Ancient Ruins Within the Modern City
The historic center or ‘centro storico’ is an easy place to get lost. It is the quintessential experience to wander Rome’s winding cobblestone alleys, searching for the perfect off-the-beaten path restaurant or a shop with a souvenir you’ll cherish for a lifetime. There is nothing that says “Roman Holiday” like an aperol spritz in the sunshine surrounded by buildings and architecture that reflects the light of Rome in a way that feels like it’s been set up just for your vacation.
When wandering around the city center we highly suggest moving without a specific goal in mind. Allow yourself the pleasure of getting lost. Whether you mean to or not, you will inevitably stumble upon buildings that will leave your mouth hanging open in wonder. However, if you would like to discover some pretty spectacular sites from the Ancient Roman world, here is a list of five incredible ancient sites located right in the city center.
1. The Pantheon
This one goes without saying. A trip to Rome is not complete without seeing this magnificent domed temple turned church. This 2nd century AD building was originally built as a pagan temple dedicated to all of the pagan gods. Since the 7th century it has been an active church, St. Mary and the Martyrs. Be prepared to marvel at the bronze doors, ponder the construction of the dome, and pay your respects at the tomb of Raphael. Make sure to walk around outside as well. The portico and its columns are stunning and it is impressive to observe how dramatically ground level has changed since ancient times.
2. Piazza di Pietra
Right around the corner from the Pantheon lies one of the most charming Roman piazzas. The columns are from the 2nd century and are part of a temple dedicated to Emperor Hadrian by his successor, Antoninus Pius. We find the ruins especially fascinating because of how they are incorporated into more modern buildings! At the end of the 17th century, Carloa Fontana designed a building that was used as a central Customs Office. Later, that building was modified and replaced in the 19th and 20th centuries. The result is a stunning blend of old and new (er). We recommend stopping at one of the lovely bars/restaurants and enjoying the view over a meal or a snack.
3. Largo Argentina
This site dates back to the 2nd century BC, making it over 2,000 years old. The 4 temples were excavated in the beginning of the 20th century and it is the declared location of the assassination of Julius Caesar. The famous stabbing was recounted by Shakespeare as having taken place in the Roman Forum, but history implies that Caesar was actually killed in front of one of these temples. In fact, there’s even a famous Roman Umbrella pine planted right at the location where it is believed the stabbing took place. Today, you’ll notice that the site is filled with furry little creatures. Rome’s cat sanctuary has been unofficially hosting cats since the 1930s but officially operating since 1998.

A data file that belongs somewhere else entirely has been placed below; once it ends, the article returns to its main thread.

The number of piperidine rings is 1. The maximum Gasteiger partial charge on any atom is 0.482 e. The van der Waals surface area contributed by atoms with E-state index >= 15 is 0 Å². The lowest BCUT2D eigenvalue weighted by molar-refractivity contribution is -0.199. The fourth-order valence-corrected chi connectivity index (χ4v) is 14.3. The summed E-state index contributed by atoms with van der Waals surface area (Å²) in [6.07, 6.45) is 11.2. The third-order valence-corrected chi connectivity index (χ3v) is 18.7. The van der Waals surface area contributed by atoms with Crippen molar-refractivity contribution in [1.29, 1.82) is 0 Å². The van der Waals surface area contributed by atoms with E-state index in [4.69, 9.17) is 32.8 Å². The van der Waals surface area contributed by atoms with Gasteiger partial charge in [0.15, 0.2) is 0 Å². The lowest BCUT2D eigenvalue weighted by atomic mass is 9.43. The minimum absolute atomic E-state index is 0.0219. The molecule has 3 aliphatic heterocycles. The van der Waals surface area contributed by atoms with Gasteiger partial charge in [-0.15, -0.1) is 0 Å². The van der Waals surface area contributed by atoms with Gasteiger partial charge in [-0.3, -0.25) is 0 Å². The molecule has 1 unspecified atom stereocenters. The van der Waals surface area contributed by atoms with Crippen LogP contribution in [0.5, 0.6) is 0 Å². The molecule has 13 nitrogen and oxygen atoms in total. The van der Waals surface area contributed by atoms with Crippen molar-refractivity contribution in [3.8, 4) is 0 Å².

4. Castel Sant' Angelo
This incredible castle is worth a visit! Originally built in the 2nd century AD as a mausoleum for Emperor Hadrian, Castel Sant’Angelo was converted into a castle in the 14th century. The name comes from a 6th century legend. According to this legend, the Archangel Michael appeared on the top of the mausoleum and sheathed his sword, signifying the end of a plague. Today you’ll find a bronze statue on top of the castle, commemorating the legend. We love how Rome has layers on top of layers and this monument is the perfect place to observe the many centuries of history in Rome. Another fun fact is that the castle is connected to the Papal apartments in Vatican City. The Passetto di Borgo (the fortified corridor that you see winding its way towards St. Peter’s Square was built by Pope Nicholas III and was famously featured in Dan Brown’s Angels and Demons.
5. Ara Pacis and the Mausoleum of Augustus
At the time of publishing, Augustus’ magnificent mausoleum is still not opened for access to the public. However both the outdoor archaeological site as well as the modern building that holds his Ara Pacis are an incredible testament to the power and effect that Rome’s first Emperor had on the city’s landscape. The monument that you see was dedicated to Emperor Augustus in 13 AD but the building was completed in 2006. The inside museum hosts a wide variety of exhibits and is worth a visit to see the monument up close.